My Nominations: This year arguably saw the first of what could be classed as ‘the modern action movie’ with Agent 007 embarking on his premier mission. With this new approach to genre-filmaking, focus on action set-pieces and stunt work became heavier as directors became more ambitious and pushed for bigger, badder, better hooks for their movies. As it was the first, Hollywood still relied on the tried and tested ways of the past, with epic battles, haymakers, and horse heroics, but Dr.No clearly symbolized a change to both a tighter, more taut and yet more bombastic, extravagant approach.
The 300 Spartans: Unfortunately I have no idea who was involved in the stunt work in the film, so my credit goes to director Rudolph Mate, and military advisor Major Cleanthis Damianos for helping to shape some original, sweeping battle scenes.
Cape Fear: Although most of the violence in the film is unseen and suggested, there are still some potent scenes and impressive work, much of which was performed by the acting roster.
Dr No: From the now requisite pre-title sequence, to the car chases, from the many fist fights to the dragon attack and final Island battle/escape, Dr No is packed with action and premium stunt work. As expected, we have many (shockingly uncredited) stunt performers who were well on their way to become legends in the field – Peter Brace (Batman, Willow, Prince of Thieves, Raiders Of The Lost Ark), Gerry Crampton (Daylight, The Dirty Dozen), and of course Bob Simmons (future Bond films) to name a few.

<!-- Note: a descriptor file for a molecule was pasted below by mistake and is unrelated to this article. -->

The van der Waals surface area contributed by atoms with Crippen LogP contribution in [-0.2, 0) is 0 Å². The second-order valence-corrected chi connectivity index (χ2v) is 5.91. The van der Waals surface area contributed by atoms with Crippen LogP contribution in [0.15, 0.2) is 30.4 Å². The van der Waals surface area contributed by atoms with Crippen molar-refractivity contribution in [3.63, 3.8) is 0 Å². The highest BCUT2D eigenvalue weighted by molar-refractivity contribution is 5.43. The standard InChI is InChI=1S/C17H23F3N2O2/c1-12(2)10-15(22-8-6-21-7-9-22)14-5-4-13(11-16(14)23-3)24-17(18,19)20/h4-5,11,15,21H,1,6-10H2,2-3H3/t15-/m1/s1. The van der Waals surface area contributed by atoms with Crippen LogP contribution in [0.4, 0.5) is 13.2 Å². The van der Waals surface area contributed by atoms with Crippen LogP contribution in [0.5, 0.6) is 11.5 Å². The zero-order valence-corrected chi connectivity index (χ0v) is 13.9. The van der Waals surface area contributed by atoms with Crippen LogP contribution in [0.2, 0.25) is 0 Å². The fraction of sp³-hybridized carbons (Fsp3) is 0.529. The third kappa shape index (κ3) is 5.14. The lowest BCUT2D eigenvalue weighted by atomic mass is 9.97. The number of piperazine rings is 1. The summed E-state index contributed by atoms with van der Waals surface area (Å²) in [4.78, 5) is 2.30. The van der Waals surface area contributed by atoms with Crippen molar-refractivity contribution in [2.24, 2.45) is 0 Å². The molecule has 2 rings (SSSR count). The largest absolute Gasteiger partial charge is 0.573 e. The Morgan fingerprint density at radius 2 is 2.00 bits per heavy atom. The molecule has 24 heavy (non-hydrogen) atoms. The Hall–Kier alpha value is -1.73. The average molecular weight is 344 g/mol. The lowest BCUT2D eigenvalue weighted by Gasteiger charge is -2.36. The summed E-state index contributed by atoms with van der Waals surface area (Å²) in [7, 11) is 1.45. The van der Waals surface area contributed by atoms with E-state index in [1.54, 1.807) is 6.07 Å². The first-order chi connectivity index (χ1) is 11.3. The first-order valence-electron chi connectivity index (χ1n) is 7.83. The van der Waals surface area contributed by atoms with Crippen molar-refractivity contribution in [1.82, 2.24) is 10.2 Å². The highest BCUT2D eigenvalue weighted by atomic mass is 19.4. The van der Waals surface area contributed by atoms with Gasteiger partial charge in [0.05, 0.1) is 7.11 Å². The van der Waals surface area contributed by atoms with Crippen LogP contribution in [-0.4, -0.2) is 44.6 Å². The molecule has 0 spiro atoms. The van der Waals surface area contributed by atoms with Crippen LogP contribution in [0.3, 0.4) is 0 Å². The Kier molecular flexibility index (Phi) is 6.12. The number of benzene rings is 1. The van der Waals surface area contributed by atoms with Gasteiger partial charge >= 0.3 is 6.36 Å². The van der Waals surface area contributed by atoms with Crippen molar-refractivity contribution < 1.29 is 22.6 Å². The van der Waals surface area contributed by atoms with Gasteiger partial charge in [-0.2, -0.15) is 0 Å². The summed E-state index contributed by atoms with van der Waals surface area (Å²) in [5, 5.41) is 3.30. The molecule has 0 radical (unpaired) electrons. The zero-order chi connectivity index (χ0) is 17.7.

The Longest Day: A film of this magnitude and with this subject matter will always rely on dedicated stunt professionals, and here they pull off some stunning work. The likes of Joe and Nosher Powell (future Bond movies), Ken Buckle (First Knight, Cleopatra) and Ian Yule (Ben-Hur, The Wild Geese) should be commended here.
The Man Who Shot Liberty Valance: A film not renowned for its stunt work, this nevertheless has many great moments thanks to the likes of married stunt performers Louise and Montie Montana, Chuck Hayward who double for Wayne and most of the biggest Western stars of the era , and Hal Needham, arguably the most famous stuntman of them all.
Sanjuro: Not to be outdone by the West, Japanese master Kurosawa creates yet another rip-roaring Samurai piece, complete with expected, and unexpected swordplay moments. Whilst not as visually memorable as Yojimbo or Seven Samurai, the sword fighting is second to none, thanks to Ryu Kuze.
My Winner: Dr. No
As always, please leave your thoughts in the comments and have a go at the poll!